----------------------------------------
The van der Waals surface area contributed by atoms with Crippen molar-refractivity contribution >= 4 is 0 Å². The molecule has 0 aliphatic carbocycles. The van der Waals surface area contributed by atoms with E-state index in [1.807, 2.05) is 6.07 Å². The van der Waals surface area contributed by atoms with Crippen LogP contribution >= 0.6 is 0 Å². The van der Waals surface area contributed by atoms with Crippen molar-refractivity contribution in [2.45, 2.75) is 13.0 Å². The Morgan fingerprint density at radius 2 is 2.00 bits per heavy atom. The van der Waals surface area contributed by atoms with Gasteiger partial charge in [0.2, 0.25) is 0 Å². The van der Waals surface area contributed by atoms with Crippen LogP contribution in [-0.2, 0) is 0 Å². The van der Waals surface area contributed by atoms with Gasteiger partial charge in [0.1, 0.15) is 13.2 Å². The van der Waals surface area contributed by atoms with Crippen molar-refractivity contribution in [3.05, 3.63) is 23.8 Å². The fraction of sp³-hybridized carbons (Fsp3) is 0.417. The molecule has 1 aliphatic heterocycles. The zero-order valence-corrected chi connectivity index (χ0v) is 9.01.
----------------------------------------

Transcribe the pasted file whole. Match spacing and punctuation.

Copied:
The van der Waals surface area contributed by atoms with Crippen molar-refractivity contribution >= 4 is 0 Å². The molecule has 0 aliphatic carbocycles. The van der Waals surface area contributed by atoms with E-state index in [1.807, 2.05) is 6.07 Å². The van der Waals surface area contributed by atoms with Crippen LogP contribution >= 0.6 is 0 Å². The van der Waals surface area contributed by atoms with Crippen molar-refractivity contribution in [2.45, 2.75) is 13.0 Å². The Morgan fingerprint density at radius 2 is 2.00 bits per heavy atom. The van der Waals surface area contributed by atoms with Gasteiger partial charge in [0.2, 0.25) is 0 Å². The van der Waals surface area contributed by atoms with Crippen LogP contribution in [-0.2, 0) is 0 Å². The van der Waals surface area contributed by atoms with Gasteiger partial charge in [0.1, 0.15) is 13.2 Å². The van der Waals surface area contributed by atoms with Crippen molar-refractivity contribution in [3.05, 3.63) is 23.8 Å². The fraction of sp³-hybridized carbons (Fsp3) is 0.417. The molecule has 1 aliphatic heterocycles. The zero-order valence-corrected chi connectivity index (χ0v) is 9.01.